CurQfen study backs animal brain function support

The concentration of total curcuminoids at various parts of brain was evaluated at different time points using a UPLC-ESIMS/MS system

A recently published study indicates Akay Natural Ingredients’ curcumin-fenugreek complex, CurQfen, can help support brain function in healthy animals.

CurQfen is a self-emulsifying food-grade formulation of curcuminoids using fenugreek galactomannan hydrogel scaffold as ‘curcumagalactomannosides’ (CGM). It is developed using a proprietary technology known as Fenumat, which is a water-based process without any synthetic emulsifiers.

“The key in brain health is the availability of free (unconjugated) form of curcuminoids in systemic circulation at pharmacologically relevant concentrations, such as >37 ng/mL, with significant elimination of half-life. In other words, brain tissue distribution can be considered as a litmus test for the free curcuminoids bioavailability of a formulation,” said Dr Krishnakumar, Chief Research Officer at Akay.

The complex was given to the animals in single and repeated dose, and the concentration of total curcuminoids at various parts of brain was evaluated at different time points using an ultra-performance liquid chromatography/electrospray ionisation triple quadruple tandem mass spectroscopy (UPLC-ESIMS/MS) system. Another set of animals were also fed with CGM at single and repeated dose, and behavioural studies were conducted using open field test and radial arm maze.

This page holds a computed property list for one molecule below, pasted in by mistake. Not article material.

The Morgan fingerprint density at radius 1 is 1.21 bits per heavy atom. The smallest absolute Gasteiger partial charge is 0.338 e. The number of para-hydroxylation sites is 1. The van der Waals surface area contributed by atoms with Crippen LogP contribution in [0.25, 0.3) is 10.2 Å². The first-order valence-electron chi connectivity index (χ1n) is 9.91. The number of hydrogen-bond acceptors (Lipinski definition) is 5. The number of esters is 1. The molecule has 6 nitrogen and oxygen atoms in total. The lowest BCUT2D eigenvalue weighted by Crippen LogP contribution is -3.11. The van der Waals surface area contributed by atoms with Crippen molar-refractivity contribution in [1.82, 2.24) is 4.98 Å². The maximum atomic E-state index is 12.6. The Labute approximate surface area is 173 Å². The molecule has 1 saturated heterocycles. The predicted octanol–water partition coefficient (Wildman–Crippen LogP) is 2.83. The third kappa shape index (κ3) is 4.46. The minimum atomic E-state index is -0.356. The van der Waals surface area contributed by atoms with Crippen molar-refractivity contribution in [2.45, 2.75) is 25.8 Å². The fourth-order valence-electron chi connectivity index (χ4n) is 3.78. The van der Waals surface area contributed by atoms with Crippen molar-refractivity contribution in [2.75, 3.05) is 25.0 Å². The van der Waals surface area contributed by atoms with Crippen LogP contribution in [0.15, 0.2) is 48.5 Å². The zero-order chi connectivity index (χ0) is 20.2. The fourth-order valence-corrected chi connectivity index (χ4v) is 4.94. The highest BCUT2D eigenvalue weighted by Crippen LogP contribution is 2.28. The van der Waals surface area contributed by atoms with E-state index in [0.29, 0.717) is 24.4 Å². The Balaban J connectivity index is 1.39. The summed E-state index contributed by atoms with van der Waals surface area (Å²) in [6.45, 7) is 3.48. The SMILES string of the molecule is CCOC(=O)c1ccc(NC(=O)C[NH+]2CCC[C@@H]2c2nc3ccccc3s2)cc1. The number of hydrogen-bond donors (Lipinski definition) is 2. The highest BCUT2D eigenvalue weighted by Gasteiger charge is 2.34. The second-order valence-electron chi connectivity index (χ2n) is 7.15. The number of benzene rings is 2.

Another set of animals received normal unformulated standard curcumin 95% with the same dosage of 100 mg/kg body weight. In this group, brain concentration of curcuminoids was 10 ng/g, whereas in the CurQfen group, the concentration of curcuminoids was between 173 and 220 ng/g.

Further, researchers also looked into the cognitive improvement of the healthy rats using a set of behaviour studies to see the effect of repeated dose of CurQfen supplementation for 28 days, also in comparison with standard curcumin. CurQfen significantly improved the cognitive functions in healthy rats, the company says. Though the cognitive effect of curcumin in some chemical induced brain injury models of animals have been reported, it claims, no research has previously been available for healthy animals.

“We are very excited to announce CurQfen as the one and only bioavailable form of curcumin in the nutraceutical market which has established the BBB-permeability and preferential distribution of curcuminoids in the hippocampus of the brain which is an important part of the limbic system, a cortical region that regulates motivation, emotion, learning, and memory,” said Emmanuel Nambusseril, Chief Marketing Officer at Akay.

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